Oral Narrative In History, Culture and Society
- This course meets the WWU General Undergraduate Requirement in the area of Communication Block B.
- The Storytelling class is an interdisciplinary course suitable for students persuing any field of study. It is particularly recommended as the communication GUR course for those planning on applying to Woodring College of Education in Elementary or Secondary Education. It is also recommended for students studying creative writing, anthropology, theatre, music performance, communication, etc.
- There are no prerequisites for this class and is offered with open registration.
- Registration for Fall/Winter/Spring 2012-2013: Currently this course is offered only through Extended Education as an Online/Hybrid option. A registration over-ride is needed due to the self-sustaining nature of this class. Over-rides come from Extended Education, not from the instructor. When you go to class-finder, click on the CRN number highlighted. This will take you to a screen that will explain the fees and how to get your over-ride or call 360-650-3308 for information.
- In addition, this course will also be cross-listed with EDUC 409 for those who wish to further their storytelling experience or for Masters level students who need a 400 level class to count for their post-baccalaureate credits.
- For questions regarding course content please feel free to contact the instructor Rosemary Vohs at 360-650-6446 or Rosemary.Vohs@wwu.edu
- For questions regarding registration please contact Extended Education directly at 360-650-3308 .
Storytelling! The Joy of Speaking In Public!
Catalogue Course Description:
Current trends and interdisciplinary applications of storytelling. Selection, adaptation and presentation of stories for various settings and audiences, with focus on the history of oral narrative traditions, cultural perspectives, and societal impact.
This course will offer students practical instruction in the traditional art of storytelling as it relates to numerous interdisciplinary fields. The class will look at how this ancient art form can be used to enliven classroom learning, improve public communication skills, build communities, sustain cultural and family groups, strengthen corporate communication, enhance environmental education, provide creative entertainment, etc. In this performance-focused class students will learn how they can become more imaginative and confident storytellers and communicators in a wide variety of settings. Demonstrations of storytelling will be provided and students will have several opportunities in class to tell folktales as well as their own personal experience stories and cultural/family narratives.
There is no required textbook for this class. There is a significant body of literature on storytelling and bibliographies of recommended readings will be provided. Students will choose readings in a focused interdisciplinary area and will write an evaluative report on the content. These readings will concentrate on storytelling technique, skills learning, history, theory, cultural issues, interdisciplinary applications, etc.
A note for Freshmen:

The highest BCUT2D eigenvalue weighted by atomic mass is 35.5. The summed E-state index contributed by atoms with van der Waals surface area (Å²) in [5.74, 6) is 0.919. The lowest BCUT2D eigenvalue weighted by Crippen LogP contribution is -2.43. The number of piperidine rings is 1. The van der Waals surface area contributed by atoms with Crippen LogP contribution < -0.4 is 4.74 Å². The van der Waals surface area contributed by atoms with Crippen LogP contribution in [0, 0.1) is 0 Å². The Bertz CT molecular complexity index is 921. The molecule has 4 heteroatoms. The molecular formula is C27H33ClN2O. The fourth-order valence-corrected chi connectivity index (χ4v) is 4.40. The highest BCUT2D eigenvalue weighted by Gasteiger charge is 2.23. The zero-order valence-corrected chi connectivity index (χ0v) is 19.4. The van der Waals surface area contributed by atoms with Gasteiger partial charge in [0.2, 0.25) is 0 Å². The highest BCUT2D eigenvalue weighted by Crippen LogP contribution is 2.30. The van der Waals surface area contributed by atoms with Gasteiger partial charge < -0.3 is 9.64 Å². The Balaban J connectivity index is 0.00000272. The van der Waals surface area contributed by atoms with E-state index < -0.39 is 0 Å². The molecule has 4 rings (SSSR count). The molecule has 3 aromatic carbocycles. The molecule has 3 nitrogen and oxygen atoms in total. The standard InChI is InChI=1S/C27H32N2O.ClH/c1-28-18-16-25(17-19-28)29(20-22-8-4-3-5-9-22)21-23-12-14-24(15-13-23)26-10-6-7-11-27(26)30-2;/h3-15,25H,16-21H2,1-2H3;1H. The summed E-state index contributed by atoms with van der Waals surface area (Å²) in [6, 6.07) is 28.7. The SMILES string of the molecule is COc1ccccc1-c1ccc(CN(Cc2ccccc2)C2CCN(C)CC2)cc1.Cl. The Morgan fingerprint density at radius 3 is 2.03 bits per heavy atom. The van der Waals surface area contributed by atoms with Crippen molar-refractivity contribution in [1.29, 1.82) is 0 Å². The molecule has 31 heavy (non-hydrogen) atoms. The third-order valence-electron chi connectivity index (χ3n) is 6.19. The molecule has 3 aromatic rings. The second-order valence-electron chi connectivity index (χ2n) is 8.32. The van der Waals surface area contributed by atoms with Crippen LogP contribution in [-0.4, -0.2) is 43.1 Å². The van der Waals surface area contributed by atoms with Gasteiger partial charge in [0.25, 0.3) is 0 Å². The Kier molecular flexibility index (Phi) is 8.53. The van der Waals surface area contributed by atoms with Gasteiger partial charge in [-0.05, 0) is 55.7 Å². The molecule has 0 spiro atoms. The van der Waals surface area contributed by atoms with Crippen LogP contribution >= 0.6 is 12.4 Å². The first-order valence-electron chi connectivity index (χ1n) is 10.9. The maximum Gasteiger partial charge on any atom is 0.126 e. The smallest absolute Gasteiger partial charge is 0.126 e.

Even though this course is listed as a GUR option for Communication Block B, first year students are advised that this is an upper division course with a fairly intensive (but enjoyable) workload that entails the self motivation, individualized direction of study, and personal involvement that is expected of more mature students. Freshmen are very welcome in this class...we hope you will enjoy being in this lively, thoughtful and challenging educational setting. At least you won't be bored or feel that you are one of too many in a mass lecture course!
Online/Hybrid version of course
Summer, Fall 2012 & Winter, Spring, Summer 2013 - This course may be taken entirely as an online/distance course.
This course makes extensive use of Blackboard online learning portal for detailed assignment descriptions, specific due dates, announcements, discussion boards, access to instructor videos, posting of student performances, submission of written work and the creation of student blogs, etc.
The instructor will be available frequently throughout the quarter to answer questions online, via email or during office hours for F2F visits or phone calls.
- engage in self-directed independent study based on the assignments of the course
- enjoy readings on the art and application of storytelling
- participate in online discussions with other registered students
- develop local opportunities to tell and listen to stories
- choose, practice and perform stories in you own local community
- record your stories and post online for instructor and peer observation and review
- create your own personal projects in storytelling
- and more.....
Face-to-face (F2F) meetings may be arranged if there are enough local students who wish to have a more "hybrid" experience and have some live interaction with the instructor and other class members. Students will have the opportunity to present their storytelling performances during these meetings.
Here is a sample syllabus from Summer 2012 online storytelling course.
Office: Miller Hall 402A
Some of the following are PDF documents which require Adobe Acrobat Reader to view.
If your computer does not have this, you can click on the icon and download the program for free.
..and for storytelling information, articles, audio, video, etc. - check out the numerous links to online sources on the Storyelling Resources page.
Additional materials available from instructor. Copy write restrictions prevent all class materials from being readily available via internet.